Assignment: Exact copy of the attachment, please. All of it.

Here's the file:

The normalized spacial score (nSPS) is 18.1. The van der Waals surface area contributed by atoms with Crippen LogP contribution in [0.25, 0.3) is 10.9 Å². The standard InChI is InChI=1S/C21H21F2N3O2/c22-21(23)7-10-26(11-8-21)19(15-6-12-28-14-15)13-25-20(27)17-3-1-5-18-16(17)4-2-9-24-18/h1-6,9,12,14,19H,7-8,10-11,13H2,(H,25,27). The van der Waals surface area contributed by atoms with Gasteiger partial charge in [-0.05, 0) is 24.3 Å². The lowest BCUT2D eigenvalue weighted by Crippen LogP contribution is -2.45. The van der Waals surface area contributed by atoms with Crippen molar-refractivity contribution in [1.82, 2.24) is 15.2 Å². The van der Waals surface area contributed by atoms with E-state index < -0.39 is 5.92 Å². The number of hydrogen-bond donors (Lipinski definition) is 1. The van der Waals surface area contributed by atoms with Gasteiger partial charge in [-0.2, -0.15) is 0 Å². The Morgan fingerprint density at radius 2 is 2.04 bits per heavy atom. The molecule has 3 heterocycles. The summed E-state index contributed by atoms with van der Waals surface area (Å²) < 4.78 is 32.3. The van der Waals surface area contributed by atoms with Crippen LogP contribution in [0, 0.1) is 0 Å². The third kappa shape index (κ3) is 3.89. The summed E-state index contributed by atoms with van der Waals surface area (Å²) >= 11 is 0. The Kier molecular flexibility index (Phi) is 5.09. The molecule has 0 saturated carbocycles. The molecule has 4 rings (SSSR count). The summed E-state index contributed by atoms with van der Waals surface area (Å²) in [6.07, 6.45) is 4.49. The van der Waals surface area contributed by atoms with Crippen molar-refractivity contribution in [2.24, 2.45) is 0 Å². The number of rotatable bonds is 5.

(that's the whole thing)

The normalized spacial score (nSPS) is 18.1. The van der Waals surface area contributed by atoms with Crippen LogP contribution in [0.25, 0.3) is 10.9 Å². The standard InChI is InChI=1S/C21H21F2N3O2/c22-21(23)7-10-26(11-8-21)19(15-6-12-28-14-15)13-25-20(27)17-3-1-5-18-16(17)4-2-9-24-18/h1-6,9,12,14,19H,7-8,10-11,13H2,(H,25,27). The van der Waals surface area contributed by atoms with Gasteiger partial charge in [-0.05, 0) is 24.3 Å². The lowest BCUT2D eigenvalue weighted by Crippen LogP contribution is -2.45. The van der Waals surface area contributed by atoms with Crippen molar-refractivity contribution in [1.82, 2.24) is 15.2 Å². The van der Waals surface area contributed by atoms with E-state index < -0.39 is 5.92 Å². The number of hydrogen-bond donors (Lipinski definition) is 1. The van der Waals surface area contributed by atoms with Gasteiger partial charge in [-0.2, -0.15) is 0 Å². The Morgan fingerprint density at radius 2 is 2.04 bits per heavy atom. The molecule has 3 heterocycles. The summed E-state index contributed by atoms with van der Waals surface area (Å²) < 4.78 is 32.3. The van der Waals surface area contributed by atoms with Crippen LogP contribution in [0, 0.1) is 0 Å². The third kappa shape index (κ3) is 3.89. The summed E-state index contributed by atoms with van der Waals surface area (Å²) >= 11 is 0. The Kier molecular flexibility index (Phi) is 5.09. The molecule has 0 saturated carbocycles. The molecule has 4 rings (SSSR count). The summed E-state index contributed by atoms with van der Waals surface area (Å²) in [6.07, 6.45) is 4.49. The van der Waals surface area contributed by atoms with Crippen molar-refractivity contribution in [2.24, 2.45) is 0 Å². The number of rotatable bonds is 5.